I'm not sure what triggered the errors. But a few quick checks of Crostini suggested the installed apps work and nothing major seems broken. Therefore, I'm leaving the container upgraded to Bullseye 11.3 as is and monitor it.

#chromeOS #Linux

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Although Linux had been my daily driver for almost two decades, when I switched to Chrome OS I regarded the Crostini Chrome OS Linux container mostly as a curiosity.

Sure, I was eager to have some fun with Linux on my Chromebox. But I already lived fully in the cloud and web apps met all my computing needs. I assumed the main use cases for Crostini were advanced development or DevOps.

To check out Crostini, I installed some astronomical image visualization and processing software for Linux. Next, I used Python preinstalled on Crostini to test the code I was writing with and make sure it ran on a different system.

When I began working on Suite8080, a suite of Intel 8080 Assembly cross-development tools in Python, I needed some CP/M emulators and 8080 tools to test the Python programs I was developing, as well as my Assembly code. Again, installing and running such Linux software on Crostini worked well.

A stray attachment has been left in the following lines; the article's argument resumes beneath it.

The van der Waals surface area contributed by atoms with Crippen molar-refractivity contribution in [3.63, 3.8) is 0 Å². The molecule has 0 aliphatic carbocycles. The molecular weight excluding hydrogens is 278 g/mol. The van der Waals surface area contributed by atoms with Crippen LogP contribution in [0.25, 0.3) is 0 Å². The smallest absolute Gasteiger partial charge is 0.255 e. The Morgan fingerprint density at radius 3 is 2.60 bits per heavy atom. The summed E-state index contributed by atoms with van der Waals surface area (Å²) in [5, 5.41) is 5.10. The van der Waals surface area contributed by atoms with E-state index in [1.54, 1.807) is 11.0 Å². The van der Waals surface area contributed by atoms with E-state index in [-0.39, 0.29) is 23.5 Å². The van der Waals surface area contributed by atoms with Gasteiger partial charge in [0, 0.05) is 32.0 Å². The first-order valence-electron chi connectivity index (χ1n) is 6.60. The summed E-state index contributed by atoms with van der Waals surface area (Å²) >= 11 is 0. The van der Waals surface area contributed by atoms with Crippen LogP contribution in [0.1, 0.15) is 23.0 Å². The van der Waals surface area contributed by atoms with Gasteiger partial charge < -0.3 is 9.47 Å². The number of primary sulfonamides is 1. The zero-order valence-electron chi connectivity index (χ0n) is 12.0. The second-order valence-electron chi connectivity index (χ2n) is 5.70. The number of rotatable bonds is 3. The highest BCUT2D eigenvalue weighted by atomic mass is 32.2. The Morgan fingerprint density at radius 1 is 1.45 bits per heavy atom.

I came to love Crostini, now a key component of my Chrome OS toolset. It lets me run all sorts of niche applications and specialized software for my hobby projects and geeky interests.

#chromeOS #Linux

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My work on Suite8080 is making me rediscover the Unix M4 macro processing language.

Suite8080, a suite of Intel 8080 Assembly cross-development tools I'm writing in Python, includes also an assembler. I designed the latter to optionally read from the standard input, a feature that gives for free macro processing via a separate tool like m4. I can feed macro Assembly source to m4 and pipe the expanded output into the assembler.

The M4 language is a good choice thanks to its power and ubiquity on POSIX systems.

However, m4 is an obscure tool with a learning curve made steep by the unintuitive quoting and expansion rules. There are few resources and no books or tutorials. The very few code samples are abstract, short, and formatted with little or no whitespace and indentation, which doesn't help readability.

After extensive online research, I put together a list of the best learning and reference resources:

#Linux #development